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Potential Tropical Cyclone THREE (Text)


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Potential Tropical Cyclone Three Discussion Number   6
NWS National Hurricane Center Miami FL       AL032021
1000 PM CDT Fri Jun 18 2021

Satellite imagery indicates that the circulation associated with 
the broad low pressure area over the northern Gulf of Mexico is 
slowly getting better defined, and several swirls of low-level 
clouds/vorticity centers were apparent in visible imagery just 
before dark.  However, surface data and reports from an Air Force 
Reserve Hurricane Hunter aircraft show that the surface wind field 
is more like a trough elongated NNE-SSW from southeastern 
Louisiana into the Gulf.  In addition, the convection associated 
with the system is mostly well to the northeast of the swirls.  
Based on this, the low will remain as a potential tropical cyclone, 
as it has not yet put all of the pieces together to be called a 
tropical or subtropical cyclone.

There is again little change to the track forecast reasoning.  The 
initial motion is a little slower than before at 010/11.  This 
general motion should continue until the system reaches the 
northern Gulf coast in the next 6 h or so.  After the system
moves inland, a turn to the northeast and then east-northeast
across the southeast U.S. is predicted when the cyclone becomes
embedded in the westerlies on the north side of the subtropical
ridge.  The new forecast is a little faster and a little south of 
the previous forecast after 36 h based on the latest guidance, but 
other than that there are no significant changes.

Time is running out for the system to develop further before 
landfall.  However, it should be noted that in this case landfall 
will not instantly put an end to the chances of tropical or 
subtropical cyclone development, as much of the associated strong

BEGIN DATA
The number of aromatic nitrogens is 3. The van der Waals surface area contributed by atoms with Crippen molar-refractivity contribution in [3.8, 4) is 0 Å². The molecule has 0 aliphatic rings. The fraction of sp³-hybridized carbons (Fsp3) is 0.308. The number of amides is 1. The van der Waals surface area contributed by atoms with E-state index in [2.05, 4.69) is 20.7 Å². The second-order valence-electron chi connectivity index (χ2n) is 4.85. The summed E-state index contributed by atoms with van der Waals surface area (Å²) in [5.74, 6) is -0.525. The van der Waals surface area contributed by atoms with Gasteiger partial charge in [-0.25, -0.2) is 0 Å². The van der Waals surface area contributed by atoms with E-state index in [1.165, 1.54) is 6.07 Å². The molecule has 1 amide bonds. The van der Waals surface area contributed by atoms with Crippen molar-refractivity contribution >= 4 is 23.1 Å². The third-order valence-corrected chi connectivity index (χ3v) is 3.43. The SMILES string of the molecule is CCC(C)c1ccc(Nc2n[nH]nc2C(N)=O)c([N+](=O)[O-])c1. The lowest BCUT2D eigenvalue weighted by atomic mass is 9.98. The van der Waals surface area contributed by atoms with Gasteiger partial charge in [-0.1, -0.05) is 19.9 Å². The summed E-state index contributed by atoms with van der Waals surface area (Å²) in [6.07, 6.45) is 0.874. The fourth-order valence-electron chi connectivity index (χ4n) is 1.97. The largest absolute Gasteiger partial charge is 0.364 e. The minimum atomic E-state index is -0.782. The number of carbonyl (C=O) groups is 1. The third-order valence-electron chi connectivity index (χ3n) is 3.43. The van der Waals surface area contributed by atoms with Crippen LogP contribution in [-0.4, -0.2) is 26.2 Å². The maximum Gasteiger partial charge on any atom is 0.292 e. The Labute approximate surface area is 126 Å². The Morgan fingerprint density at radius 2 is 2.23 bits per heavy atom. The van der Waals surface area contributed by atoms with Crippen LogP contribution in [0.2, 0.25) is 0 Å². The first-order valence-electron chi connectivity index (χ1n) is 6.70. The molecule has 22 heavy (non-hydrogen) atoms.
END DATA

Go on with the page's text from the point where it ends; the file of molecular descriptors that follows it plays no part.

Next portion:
winds and convection will remain over water for at least 12 h.  
After that time, the system should be far enough inland to 
cause weakening to start. One note is that all of the global models 
except the GFS now forecast the low to survive for more than 72 h.  
The new intensity forecast will not change the dissipation time for 
now.  However, if the 00Z global models continue this trend, 
subsequent advisories may need to show a longer life for the system.
 
Given the current and anticipated structure of this system, users
should not focus on the exact track of the center, as rainfall and
wind hazards are likely to extend well east of the center.  Impacts 
along the northern Gulf coast will continue regardless of whether 
there is any additional development.
 
Key Messages:
 
1. The system is expected to produce heavy rainfall and 
considerable flash, urban and small stream flooding, continuing 
through the weekend along the central Gulf Coast, with flood 
impacts spreading northeastward into the southern Appalachians and 
portions of the Southeast.  
 
2. Tropical storm conditions are occurring along portions of the
central Gulf Coast from east of Morgan City, Louisiana, to the
Okaloosa/Walton County line, Florida, including New Orleans.  These
winds will spread inland and continue into Saturday.
 
 
FORECAST POSITIONS AND MAX WINDS
 
INIT  19/0300Z 28.9N  90.9W   40 KT  45 MPH...POTENTIAL TROP CYCLONE
 12H  19/1200Z 30.4N  90.3W   40 KT  45 MPH...INLAND
 24H  20/0000Z 31.9N  88.5W   30 KT  35 MPH...INLAND
 36H  20/1200Z 33.2N  85.9W   25 KT  30 MPH...INLAND
 48H  21/0000Z 34.1N  82.8W   25 KT  30 MPH...INLAND
 60H  21/1200Z 35.5N  79.3W   25 KT  30 MPH...POST-TROP/REMNT LOW
 72H  22/0000Z...DISSIPATED
 
$$
Forecaster Beven
 
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Page last modified: Tuesday, 26-Oct-2021 12:09:05 UTC